Shepherd (whose transfixing performance in the eight-hour stage production Gatz makes the idea of Baz Luhrmann's glitzy Great Gatsby sound dull) fills the role of unwanted buddy nicely, seeming almost sincere in his desire for friendship despite his tactics. But Daschbach's script can't quite decide which threat it wants us to worry about—the exposure of possibly shady business dealings, or that of an old girlfriend Aaron has kept secret from his wife—and de la Fuente's mostly calm response to Teddy's revelations reflects the filmmaker's indecision.

Things do eventually go bad, with Aaron getting himself into some unambiguous trouble, but the film's failure to raise the temperature gradually leaves viewers less involved than we should be. Absent a noir-ish percolation, the character's desperate decisions feel hollow.
The Hollywood Reporter
Post a Comment
Asterisk (*) is a required field.
* Author: 
Rate This Article: (1=Bad, 5=Perfect)

*Comment:
 

More Specialty Releases

Calvary
Film Review: Calvary

An invidious, enervating piece of work blessedly relieved by Brendan Gleeson’s empathetic portrayal of a worldly priest confronting the sins of the world. More »

Rich Hill
Film Review: Rich Hill

This study of teens trying to make it in a very depressed and depressing heartland would have benefited from more hard info and less pictorial meandering. More »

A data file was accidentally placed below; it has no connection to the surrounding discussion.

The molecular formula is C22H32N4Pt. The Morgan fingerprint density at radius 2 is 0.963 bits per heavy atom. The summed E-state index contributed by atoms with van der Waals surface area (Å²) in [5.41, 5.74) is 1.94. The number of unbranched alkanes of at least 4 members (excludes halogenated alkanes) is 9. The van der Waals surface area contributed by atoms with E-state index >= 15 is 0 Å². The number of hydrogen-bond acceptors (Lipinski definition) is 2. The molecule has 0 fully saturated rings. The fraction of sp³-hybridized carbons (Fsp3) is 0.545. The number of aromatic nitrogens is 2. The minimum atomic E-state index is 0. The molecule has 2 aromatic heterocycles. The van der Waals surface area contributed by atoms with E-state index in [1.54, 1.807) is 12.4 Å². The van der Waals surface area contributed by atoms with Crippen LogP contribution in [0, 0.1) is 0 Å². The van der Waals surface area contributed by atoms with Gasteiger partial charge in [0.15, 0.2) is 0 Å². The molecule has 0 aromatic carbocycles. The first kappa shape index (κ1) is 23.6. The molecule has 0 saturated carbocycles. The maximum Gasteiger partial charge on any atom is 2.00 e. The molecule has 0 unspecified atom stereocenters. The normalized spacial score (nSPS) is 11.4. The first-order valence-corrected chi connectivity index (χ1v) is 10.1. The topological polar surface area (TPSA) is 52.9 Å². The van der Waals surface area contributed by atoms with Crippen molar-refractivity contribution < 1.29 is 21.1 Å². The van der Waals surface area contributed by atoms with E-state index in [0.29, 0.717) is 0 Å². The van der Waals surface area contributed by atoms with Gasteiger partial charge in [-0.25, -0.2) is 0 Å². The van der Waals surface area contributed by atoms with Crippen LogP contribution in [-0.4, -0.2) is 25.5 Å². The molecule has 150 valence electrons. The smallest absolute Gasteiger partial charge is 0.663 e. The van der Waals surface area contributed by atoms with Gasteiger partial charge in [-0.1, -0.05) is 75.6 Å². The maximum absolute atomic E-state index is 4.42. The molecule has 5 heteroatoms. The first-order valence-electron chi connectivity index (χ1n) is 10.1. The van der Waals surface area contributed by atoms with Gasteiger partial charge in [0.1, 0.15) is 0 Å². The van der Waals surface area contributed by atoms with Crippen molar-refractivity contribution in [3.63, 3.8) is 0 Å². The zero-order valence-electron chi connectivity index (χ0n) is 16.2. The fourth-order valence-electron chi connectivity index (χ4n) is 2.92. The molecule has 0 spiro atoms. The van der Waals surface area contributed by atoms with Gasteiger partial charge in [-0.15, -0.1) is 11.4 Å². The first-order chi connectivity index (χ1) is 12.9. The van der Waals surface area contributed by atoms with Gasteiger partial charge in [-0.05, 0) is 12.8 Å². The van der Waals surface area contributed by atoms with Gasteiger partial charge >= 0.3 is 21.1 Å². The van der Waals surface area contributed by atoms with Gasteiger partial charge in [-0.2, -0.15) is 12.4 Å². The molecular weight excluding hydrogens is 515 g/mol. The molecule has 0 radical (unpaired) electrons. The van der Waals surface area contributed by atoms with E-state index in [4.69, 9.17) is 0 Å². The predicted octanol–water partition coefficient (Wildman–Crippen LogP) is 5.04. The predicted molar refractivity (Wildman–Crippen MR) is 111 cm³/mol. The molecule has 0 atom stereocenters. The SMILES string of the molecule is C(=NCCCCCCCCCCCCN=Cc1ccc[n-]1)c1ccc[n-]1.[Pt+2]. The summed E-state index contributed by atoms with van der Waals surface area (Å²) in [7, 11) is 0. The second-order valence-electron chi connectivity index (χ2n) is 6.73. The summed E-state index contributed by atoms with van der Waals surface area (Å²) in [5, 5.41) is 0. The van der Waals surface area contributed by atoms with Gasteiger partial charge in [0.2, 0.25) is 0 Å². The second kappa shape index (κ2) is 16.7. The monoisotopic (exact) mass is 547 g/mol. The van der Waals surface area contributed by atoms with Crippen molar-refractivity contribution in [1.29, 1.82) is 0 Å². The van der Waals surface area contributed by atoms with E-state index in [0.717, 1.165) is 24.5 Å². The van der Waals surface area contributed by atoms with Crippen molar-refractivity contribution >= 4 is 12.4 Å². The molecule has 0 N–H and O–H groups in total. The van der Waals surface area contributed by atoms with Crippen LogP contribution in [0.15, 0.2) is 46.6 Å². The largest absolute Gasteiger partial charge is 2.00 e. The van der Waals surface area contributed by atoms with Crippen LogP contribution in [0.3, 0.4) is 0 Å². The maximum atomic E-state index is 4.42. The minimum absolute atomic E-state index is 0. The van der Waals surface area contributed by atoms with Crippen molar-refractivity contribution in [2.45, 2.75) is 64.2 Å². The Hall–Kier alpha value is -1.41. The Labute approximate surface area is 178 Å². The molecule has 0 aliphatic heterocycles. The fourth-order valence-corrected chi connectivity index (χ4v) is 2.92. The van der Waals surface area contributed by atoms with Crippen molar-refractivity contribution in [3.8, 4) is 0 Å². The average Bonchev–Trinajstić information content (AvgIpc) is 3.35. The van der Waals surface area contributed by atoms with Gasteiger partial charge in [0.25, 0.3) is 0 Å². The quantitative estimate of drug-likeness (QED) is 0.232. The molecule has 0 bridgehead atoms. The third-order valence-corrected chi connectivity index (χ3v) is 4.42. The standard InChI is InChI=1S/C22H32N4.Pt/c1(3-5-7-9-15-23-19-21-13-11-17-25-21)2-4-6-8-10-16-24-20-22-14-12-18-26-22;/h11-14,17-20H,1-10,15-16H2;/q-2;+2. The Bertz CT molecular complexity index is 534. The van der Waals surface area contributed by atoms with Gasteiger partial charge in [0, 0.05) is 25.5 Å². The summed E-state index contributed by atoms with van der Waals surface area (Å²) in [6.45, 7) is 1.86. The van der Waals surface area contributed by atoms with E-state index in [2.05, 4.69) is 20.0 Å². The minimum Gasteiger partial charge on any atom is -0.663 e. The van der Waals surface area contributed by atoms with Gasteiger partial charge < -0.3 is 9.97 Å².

Child of God
Film Review: Child of God

Depravity abounds in this James Franco-directed adaptation of Cormac McCarthy’s novel, which despite a committed performance by Scott Haze proves a one-note endurance test. More »

Cabin Fever: Patient Zero
Film Review: Cabin Fever: Patient Zero

A return to the stripped–down ferocity of Eli Roth's no-frills 2002 shocker, Cabin Fever: Patient Zero (which the title suggests is a prequel, though it doesn't really feel like one) lacks originality but delivers the body-horror goods far better than genre minimalist Ti West's Cabin Fever 2: Spring Break (2009), a broadly campy spin on ’70s high-school horror clichés. More »

ADVERTISEMENT



REVIEWS

Get On Up
Film Review: Get On Up

Chadwick Boseman is sensational in this multi-faceted portrait of troubled, pioneering soul-music giant James Brown. More »

Guardians of the Galaxy review
Film Review: Guardians of the Galaxy

With Marvel’s backing, cult filmmaker James Gunn blasts off for the stars and takes audiences along for a wild, funny ride. More »

Player for the Film Journal International website.


ADVERTISEMENT



INDUSTRY GUIDES

» Blue Sheets
FJI's guide to upcoming movie releases, including films in production and development. Check back weekly for the latest additions.

» Distribution Guide
» Equipment Guide
» Exhibition Guide

ORDER A PRINT SUBSCRIPTION

Film Journal International

Subscribe to the monthly print edition of Film Journal International and get the full visual impact of this valuable resource for the cinema business.

» Click Here

SPONSORSHIP OPPORTUNITIES

Learn how to promote your company at the Film Expo Group events: ShowEast, CineEurope, and CineAsia.

» Click Here